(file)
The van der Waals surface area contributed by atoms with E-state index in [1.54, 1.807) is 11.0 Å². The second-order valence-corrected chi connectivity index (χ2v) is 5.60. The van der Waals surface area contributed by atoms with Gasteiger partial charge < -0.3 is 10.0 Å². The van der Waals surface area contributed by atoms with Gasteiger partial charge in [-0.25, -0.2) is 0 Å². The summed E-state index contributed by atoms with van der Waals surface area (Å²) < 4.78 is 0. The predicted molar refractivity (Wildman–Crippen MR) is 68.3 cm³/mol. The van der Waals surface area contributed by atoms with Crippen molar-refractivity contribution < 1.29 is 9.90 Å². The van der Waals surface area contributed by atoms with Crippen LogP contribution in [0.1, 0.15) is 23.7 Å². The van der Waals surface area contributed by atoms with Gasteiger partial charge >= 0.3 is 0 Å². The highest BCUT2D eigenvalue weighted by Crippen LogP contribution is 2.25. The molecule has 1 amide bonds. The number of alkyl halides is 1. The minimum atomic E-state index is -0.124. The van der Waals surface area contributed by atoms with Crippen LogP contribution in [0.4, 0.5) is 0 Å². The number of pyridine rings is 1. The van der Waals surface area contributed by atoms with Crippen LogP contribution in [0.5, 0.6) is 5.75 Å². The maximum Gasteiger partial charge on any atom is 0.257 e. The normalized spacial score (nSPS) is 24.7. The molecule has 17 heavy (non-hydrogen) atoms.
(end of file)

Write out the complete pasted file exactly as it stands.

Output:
The van der Waals surface area contributed by atoms with E-state index in [1.54, 1.807) is 11.0 Å². The second-order valence-corrected chi connectivity index (χ2v) is 5.60. The van der Waals surface area contributed by atoms with Gasteiger partial charge < -0.3 is 10.0 Å². The van der Waals surface area contributed by atoms with Gasteiger partial charge in [-0.25, -0.2) is 0 Å². The summed E-state index contributed by atoms with van der Waals surface area (Å²) < 4.78 is 0. The predicted molar refractivity (Wildman–Crippen MR) is 68.3 cm³/mol. The van der Waals surface area contributed by atoms with Crippen molar-refractivity contribution < 1.29 is 9.90 Å². The van der Waals surface area contributed by atoms with Crippen LogP contribution in [0.1, 0.15) is 23.7 Å². The van der Waals surface area contributed by atoms with Gasteiger partial charge >= 0.3 is 0 Å². The highest BCUT2D eigenvalue weighted by Crippen LogP contribution is 2.25. The molecule has 1 amide bonds. The number of alkyl halides is 1. The minimum atomic E-state index is -0.124. The van der Waals surface area contributed by atoms with Crippen LogP contribution in [0.4, 0.5) is 0 Å². The number of pyridine rings is 1. The van der Waals surface area contributed by atoms with Crippen LogP contribution in [0.5, 0.6) is 5.75 Å². The maximum Gasteiger partial charge on any atom is 0.257 e. The normalized spacial score (nSPS) is 24.7. The molecule has 17 heavy (non-hydrogen) atoms.